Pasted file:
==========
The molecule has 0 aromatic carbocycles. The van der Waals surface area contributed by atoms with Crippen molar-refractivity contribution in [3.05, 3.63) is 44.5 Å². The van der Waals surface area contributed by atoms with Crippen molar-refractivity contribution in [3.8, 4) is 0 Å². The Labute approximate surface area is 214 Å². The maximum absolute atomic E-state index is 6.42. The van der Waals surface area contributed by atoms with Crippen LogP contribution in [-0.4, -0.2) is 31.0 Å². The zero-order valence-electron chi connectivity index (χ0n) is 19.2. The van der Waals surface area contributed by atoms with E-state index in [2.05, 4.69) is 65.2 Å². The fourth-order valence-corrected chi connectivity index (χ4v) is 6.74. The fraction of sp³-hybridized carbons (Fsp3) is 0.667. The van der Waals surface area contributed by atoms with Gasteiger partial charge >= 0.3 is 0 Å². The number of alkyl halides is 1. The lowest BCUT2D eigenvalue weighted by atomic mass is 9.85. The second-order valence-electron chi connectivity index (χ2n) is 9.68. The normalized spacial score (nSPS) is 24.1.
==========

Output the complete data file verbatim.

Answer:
The molecule has 0 aromatic carbocycles. The van der Waals surface area contributed by atoms with Crippen molar-refractivity contribution in [3.05, 3.63) is 44.5 Å². The van der Waals surface area contributed by atoms with Crippen molar-refractivity contribution in [3.8, 4) is 0 Å². The Labute approximate surface area is 214 Å². The maximum absolute atomic E-state index is 6.42. The van der Waals surface area contributed by atoms with Crippen LogP contribution in [-0.4, -0.2) is 31.0 Å². The zero-order valence-electron chi connectivity index (χ0n) is 19.2. The van der Waals surface area contributed by atoms with E-state index in [2.05, 4.69) is 65.2 Å². The fourth-order valence-corrected chi connectivity index (χ4v) is 6.74. The fraction of sp³-hybridized carbons (Fsp3) is 0.667. The van der Waals surface area contributed by atoms with Gasteiger partial charge >= 0.3 is 0 Å². The number of alkyl halides is 1. The lowest BCUT2D eigenvalue weighted by atomic mass is 9.85. The second-order valence-electron chi connectivity index (χ2n) is 9.68. The normalized spacial score (nSPS) is 24.1.